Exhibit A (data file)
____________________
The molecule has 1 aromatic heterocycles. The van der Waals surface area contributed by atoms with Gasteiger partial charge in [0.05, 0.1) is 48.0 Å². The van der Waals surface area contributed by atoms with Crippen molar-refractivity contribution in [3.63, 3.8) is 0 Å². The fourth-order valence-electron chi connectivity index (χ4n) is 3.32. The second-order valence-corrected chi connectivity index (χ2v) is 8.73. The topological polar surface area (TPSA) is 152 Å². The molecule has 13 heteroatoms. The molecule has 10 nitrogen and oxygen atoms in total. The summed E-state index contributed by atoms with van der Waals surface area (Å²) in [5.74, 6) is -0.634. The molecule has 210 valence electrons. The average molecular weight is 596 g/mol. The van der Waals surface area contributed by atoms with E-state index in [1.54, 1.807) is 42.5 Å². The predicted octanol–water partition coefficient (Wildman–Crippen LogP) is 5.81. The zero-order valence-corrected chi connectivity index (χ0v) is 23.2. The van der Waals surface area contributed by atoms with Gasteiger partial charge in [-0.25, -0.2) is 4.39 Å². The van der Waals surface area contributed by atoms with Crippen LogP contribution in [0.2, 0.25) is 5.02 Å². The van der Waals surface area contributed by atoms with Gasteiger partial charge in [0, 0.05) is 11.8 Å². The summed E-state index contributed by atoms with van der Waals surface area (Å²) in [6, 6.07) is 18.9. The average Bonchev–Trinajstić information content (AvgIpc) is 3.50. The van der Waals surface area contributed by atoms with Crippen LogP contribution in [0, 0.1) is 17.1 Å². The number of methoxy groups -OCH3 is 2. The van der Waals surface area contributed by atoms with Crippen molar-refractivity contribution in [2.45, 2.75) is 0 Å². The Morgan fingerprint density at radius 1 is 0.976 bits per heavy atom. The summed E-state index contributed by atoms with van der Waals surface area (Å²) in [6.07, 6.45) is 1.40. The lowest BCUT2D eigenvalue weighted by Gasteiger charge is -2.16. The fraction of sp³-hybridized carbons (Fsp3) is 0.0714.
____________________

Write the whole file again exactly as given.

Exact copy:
The molecule has 1 aromatic heterocycles. The van der Waals surface area contributed by atoms with Gasteiger partial charge in [0.05, 0.1) is 48.0 Å². The van der Waals surface area contributed by atoms with Crippen molar-refractivity contribution in [3.63, 3.8) is 0 Å². The fourth-order valence-electron chi connectivity index (χ4n) is 3.32. The second-order valence-corrected chi connectivity index (χ2v) is 8.73. The topological polar surface area (TPSA) is 152 Å². The molecule has 13 heteroatoms. The molecule has 10 nitrogen and oxygen atoms in total. The summed E-state index contributed by atoms with van der Waals surface area (Å²) in [5.74, 6) is -0.634. The molecule has 210 valence electrons. The average molecular weight is 596 g/mol. The van der Waals surface area contributed by atoms with E-state index in [1.54, 1.807) is 42.5 Å². The predicted octanol–water partition coefficient (Wildman–Crippen LogP) is 5.81. The zero-order valence-corrected chi connectivity index (χ0v) is 23.2. The van der Waals surface area contributed by atoms with Gasteiger partial charge in [-0.25, -0.2) is 4.39 Å². The van der Waals surface area contributed by atoms with Crippen LogP contribution in [0.2, 0.25) is 5.02 Å². The van der Waals surface area contributed by atoms with Gasteiger partial charge in [0, 0.05) is 11.8 Å². The summed E-state index contributed by atoms with van der Waals surface area (Å²) in [6, 6.07) is 18.9. The average Bonchev–Trinajstić information content (AvgIpc) is 3.50. The van der Waals surface area contributed by atoms with Crippen LogP contribution in [0, 0.1) is 17.1 Å². The number of methoxy groups -OCH3 is 2. The van der Waals surface area contributed by atoms with Crippen molar-refractivity contribution in [2.45, 2.75) is 0 Å². The Morgan fingerprint density at radius 1 is 0.976 bits per heavy atom. The summed E-state index contributed by atoms with van der Waals surface area (Å²) in [6.07, 6.45) is 1.40. The lowest BCUT2D eigenvalue weighted by Gasteiger charge is -2.16. The fraction of sp³-hybridized carbons (Fsp3) is 0.0714.